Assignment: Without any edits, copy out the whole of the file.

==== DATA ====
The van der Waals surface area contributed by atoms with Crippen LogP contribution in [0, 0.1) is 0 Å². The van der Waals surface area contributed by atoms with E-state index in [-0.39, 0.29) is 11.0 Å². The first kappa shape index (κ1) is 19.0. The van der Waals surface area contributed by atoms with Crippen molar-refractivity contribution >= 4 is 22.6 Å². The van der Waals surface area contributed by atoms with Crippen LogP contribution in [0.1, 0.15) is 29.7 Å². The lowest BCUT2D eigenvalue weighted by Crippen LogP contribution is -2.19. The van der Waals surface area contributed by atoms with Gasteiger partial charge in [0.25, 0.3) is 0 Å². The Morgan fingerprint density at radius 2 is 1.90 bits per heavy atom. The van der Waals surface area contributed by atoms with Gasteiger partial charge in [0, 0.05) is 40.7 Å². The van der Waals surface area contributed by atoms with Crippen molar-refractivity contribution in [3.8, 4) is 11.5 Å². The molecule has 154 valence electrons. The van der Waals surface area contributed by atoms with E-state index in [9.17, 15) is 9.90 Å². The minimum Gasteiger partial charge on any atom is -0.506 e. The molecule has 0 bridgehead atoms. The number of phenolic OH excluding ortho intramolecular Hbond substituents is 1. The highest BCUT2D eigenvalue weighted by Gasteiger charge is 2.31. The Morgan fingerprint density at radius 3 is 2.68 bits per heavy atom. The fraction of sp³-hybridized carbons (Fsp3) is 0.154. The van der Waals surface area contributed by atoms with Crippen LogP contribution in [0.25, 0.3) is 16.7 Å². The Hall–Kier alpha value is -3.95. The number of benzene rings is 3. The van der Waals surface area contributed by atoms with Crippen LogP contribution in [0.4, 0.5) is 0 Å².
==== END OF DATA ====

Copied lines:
The van der Waals surface area contributed by atoms with Crippen LogP contribution in [0, 0.1) is 0 Å². The van der Waals surface area contributed by atoms with E-state index in [-0.39, 0.29) is 11.0 Å². The first kappa shape index (κ1) is 19.0. The van der Waals surface area contributed by atoms with Crippen molar-refractivity contribution >= 4 is 22.6 Å². The van der Waals surface area contributed by atoms with Crippen LogP contribution in [0.1, 0.15) is 29.7 Å². The lowest BCUT2D eigenvalue weighted by Crippen LogP contribution is -2.19. The van der Waals surface area contributed by atoms with Gasteiger partial charge in [0.25, 0.3) is 0 Å². The Morgan fingerprint density at radius 2 is 1.90 bits per heavy atom. The van der Waals surface area contributed by atoms with Gasteiger partial charge in [0, 0.05) is 40.7 Å². The van der Waals surface area contributed by atoms with Crippen molar-refractivity contribution in [3.8, 4) is 11.5 Å². The molecule has 154 valence electrons. The van der Waals surface area contributed by atoms with E-state index in [9.17, 15) is 9.90 Å². The minimum Gasteiger partial charge on any atom is -0.506 e. The molecule has 0 bridgehead atoms. The number of phenolic OH excluding ortho intramolecular Hbond substituents is 1. The highest BCUT2D eigenvalue weighted by Gasteiger charge is 2.31. The Morgan fingerprint density at radius 3 is 2.68 bits per heavy atom. The fraction of sp³-hybridized carbons (Fsp3) is 0.154. The van der Waals surface area contributed by atoms with Crippen LogP contribution in [0.25, 0.3) is 16.7 Å². The Hall–Kier alpha value is -3.95. The number of benzene rings is 3. The van der Waals surface area contributed by atoms with Crippen LogP contribution in [0.4, 0.5) is 0 Å².